While there were many cases in which Western thought decisively shaped approaches to psychiatric medicine in Asia, there were also a number of instances in which doctors were critical of American and European concepts. As Narquis Barak shows in a fascinating chapter based on interviews with Vietnamese psychiatrists, the PTSD diagnosis had only limited impact on how doctors conceptualised mental illness in soldiers. PTSD was considered too narrow, and Vietnamese doctors instead emphasised the subjectivities of their patients who were experiencing complex symptoms. The subjectivities of traumatic experience and memory also play a central role in Vannessa Hearman’s analysis of letter writing between Indonesian women imprisoned in the anti-communist purges during the 1960s. Finding therapeutic support through their letter-writing, these women were able to regain a sense of self-worth in the wake of traumatic experiences. Hearman’s chapter builds on innovative new approaches to epistolary culture as an essential therapeutic tool for individuals coping with stress.

Symposium on Indonesia’s 1965 genocide opens Pandora’s box

A number of chapters explore the often hidden languages for narrating trauma in various Asian communities, with sensitivity to complex cultural influences on how trauma is remembered outside the spheres of psychiatric medicine. Caroline Bennett uncovers how narratives of haunting provided a means for individuals to process trauma in post-Khmer Rouge Cambodia. Offering a unique glimpse into non-verbal expressions of trauma, Hua Wu reveals how in complex social relationships and carefully constructed spaces, youth who experienced re-education in China’s cultural revolution provided mutual emotional support. Dyah Pitaloka and Mohan J. Dutta provide engaging analysis of survivors of the 1965 Indonesian mass killings who find a way to heal and overcome stigmatisation through the performance of song. These innovative ways of investigating how ordinary people cope with trauma enhance our knowledge of how individuals heal beyond the influence and control of states and medical authorities.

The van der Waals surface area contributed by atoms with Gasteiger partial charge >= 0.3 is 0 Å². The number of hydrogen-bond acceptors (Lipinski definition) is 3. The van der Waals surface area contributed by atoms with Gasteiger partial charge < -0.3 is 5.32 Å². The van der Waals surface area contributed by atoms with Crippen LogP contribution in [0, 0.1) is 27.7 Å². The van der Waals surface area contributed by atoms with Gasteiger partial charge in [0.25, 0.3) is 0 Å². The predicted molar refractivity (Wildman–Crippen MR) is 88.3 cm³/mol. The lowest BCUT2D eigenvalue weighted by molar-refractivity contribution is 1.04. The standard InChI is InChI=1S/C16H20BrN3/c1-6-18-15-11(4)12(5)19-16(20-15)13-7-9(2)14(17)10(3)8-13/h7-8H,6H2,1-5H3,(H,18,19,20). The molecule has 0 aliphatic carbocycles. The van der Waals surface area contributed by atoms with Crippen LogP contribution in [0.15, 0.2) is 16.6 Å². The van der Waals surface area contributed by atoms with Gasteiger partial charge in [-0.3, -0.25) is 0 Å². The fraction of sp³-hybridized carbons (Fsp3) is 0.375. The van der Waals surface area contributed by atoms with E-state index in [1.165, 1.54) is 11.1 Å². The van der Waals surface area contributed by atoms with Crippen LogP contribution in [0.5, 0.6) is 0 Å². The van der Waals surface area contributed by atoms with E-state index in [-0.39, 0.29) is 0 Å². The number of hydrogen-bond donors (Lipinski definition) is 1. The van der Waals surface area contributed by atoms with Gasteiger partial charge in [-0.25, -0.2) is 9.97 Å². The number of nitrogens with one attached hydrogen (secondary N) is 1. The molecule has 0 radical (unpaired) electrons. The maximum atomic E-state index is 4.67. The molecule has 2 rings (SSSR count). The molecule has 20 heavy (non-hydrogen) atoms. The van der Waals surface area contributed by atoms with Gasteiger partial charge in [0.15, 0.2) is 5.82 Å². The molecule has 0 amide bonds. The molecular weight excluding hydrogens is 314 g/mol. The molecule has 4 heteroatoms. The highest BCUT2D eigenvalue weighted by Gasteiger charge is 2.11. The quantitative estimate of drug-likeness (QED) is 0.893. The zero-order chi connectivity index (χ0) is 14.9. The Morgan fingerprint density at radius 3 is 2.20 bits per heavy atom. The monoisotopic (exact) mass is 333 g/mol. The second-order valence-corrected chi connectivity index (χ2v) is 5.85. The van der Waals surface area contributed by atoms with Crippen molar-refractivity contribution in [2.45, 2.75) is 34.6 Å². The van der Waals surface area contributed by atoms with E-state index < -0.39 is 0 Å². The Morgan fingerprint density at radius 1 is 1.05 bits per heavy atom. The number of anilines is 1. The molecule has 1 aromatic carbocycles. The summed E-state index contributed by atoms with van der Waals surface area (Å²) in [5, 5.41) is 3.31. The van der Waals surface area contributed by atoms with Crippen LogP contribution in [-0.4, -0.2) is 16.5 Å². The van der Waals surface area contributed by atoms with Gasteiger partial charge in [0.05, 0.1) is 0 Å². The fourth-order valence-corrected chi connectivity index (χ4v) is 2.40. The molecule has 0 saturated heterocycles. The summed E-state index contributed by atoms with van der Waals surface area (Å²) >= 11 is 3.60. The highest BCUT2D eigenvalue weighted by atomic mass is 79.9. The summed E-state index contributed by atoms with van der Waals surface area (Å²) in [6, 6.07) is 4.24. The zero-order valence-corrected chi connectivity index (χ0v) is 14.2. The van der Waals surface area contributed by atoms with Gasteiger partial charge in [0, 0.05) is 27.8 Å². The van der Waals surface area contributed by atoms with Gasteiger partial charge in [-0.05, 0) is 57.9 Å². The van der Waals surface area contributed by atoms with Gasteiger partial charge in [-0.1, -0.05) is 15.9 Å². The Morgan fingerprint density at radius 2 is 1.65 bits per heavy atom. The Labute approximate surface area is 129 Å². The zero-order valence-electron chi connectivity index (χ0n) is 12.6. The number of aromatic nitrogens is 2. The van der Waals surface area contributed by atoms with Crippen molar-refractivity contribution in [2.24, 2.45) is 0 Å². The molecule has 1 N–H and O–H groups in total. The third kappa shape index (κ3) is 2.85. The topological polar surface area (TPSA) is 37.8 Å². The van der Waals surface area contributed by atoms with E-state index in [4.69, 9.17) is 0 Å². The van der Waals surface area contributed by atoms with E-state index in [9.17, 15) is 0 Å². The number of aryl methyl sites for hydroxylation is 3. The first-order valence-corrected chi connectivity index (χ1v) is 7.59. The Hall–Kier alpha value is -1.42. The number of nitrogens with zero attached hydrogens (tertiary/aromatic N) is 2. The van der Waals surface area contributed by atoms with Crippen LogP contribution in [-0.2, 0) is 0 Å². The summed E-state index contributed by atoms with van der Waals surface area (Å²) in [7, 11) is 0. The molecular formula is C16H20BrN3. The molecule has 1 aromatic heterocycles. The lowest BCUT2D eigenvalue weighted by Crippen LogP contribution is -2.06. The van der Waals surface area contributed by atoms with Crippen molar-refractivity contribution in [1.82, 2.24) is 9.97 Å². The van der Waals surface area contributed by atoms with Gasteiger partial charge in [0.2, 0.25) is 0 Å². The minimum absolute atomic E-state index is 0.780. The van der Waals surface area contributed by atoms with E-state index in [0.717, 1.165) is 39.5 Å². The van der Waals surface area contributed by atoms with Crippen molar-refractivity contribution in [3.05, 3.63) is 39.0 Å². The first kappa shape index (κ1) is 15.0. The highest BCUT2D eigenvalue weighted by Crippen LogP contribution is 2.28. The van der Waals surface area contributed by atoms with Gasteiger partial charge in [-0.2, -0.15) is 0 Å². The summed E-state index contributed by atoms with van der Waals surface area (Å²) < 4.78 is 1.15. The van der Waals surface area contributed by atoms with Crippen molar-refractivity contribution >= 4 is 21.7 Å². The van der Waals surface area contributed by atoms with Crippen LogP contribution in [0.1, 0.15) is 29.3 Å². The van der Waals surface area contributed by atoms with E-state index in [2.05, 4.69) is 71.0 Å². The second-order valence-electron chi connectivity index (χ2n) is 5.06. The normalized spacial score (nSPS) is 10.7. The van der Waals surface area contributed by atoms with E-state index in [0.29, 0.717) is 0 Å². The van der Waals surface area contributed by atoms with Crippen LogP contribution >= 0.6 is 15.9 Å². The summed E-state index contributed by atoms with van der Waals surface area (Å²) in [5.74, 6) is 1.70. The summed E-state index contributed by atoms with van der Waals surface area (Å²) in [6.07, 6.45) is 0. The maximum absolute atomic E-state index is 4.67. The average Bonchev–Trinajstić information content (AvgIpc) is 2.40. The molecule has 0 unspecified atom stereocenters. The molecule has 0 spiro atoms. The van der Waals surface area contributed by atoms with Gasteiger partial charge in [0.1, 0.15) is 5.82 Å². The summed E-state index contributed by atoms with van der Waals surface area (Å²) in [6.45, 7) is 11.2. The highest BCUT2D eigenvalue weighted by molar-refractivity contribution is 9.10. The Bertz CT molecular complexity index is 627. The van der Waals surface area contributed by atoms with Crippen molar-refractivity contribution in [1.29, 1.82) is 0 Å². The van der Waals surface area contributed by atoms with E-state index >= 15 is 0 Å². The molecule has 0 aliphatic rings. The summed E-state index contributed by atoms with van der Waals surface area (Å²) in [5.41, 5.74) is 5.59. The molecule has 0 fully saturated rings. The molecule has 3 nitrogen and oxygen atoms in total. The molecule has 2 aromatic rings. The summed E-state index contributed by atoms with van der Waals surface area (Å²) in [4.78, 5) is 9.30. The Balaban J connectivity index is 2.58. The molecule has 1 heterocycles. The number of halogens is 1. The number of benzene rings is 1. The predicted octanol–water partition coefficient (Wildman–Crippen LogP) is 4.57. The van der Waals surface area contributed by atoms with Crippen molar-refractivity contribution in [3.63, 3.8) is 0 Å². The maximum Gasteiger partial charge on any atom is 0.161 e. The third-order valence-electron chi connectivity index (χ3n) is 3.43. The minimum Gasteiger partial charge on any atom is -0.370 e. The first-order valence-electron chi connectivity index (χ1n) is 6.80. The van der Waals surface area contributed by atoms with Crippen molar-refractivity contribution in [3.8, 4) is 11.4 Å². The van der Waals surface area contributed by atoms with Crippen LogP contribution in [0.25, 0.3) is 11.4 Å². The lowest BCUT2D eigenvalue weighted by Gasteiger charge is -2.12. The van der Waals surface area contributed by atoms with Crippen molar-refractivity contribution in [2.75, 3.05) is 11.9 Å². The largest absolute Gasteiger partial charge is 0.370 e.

The difficulties inherent in analysing subjective language and rituals used to deal with trauma are sensitively analysed in Seinenu M. Thein-Lemelson’s study of survivors of the Burmese democratic movement, providing readers with a glimpse into customs otherwise invisible to the outside world. Maki Kimura demonstrates how in Asia, subjective memories are stifled in ways that echo tensions found in Western sites of memory. Placing Asian-Pacific war memorials in a larger global context of problems with memory-building (with comparisons to Holocaust memorials), Kimura highlights the limitations of state efforts to build collective memory, and difficulties in coming to terms with experiences of sexual violence and genocide.  Synthesising some of the larger themes of this book, Saiba Varma, in her discussion of trauma symptoms found in colonised populations in Kashmir, emphasises that the PTSD concept glosses over the more complex, subjective experiences of trauma.

This well-written, engaging, interdisciplinary volume moves the field forward by building a bridge between Western and Asian scholars. Traumatic Pasts in Asia is thus a crucial step in carving a path towards a more global approach to understanding traumatic injury. It identifies where Western-centric conceptions of trauma are problematic, while it also explores universal patterns and experiences, including tensions between state and individual conceptions of traumatic memory. This book should spark interest and ongoing discussions among scholars, policy-makers, and members of the public whose lives have been shaped by the traumatic legacies of mass violence.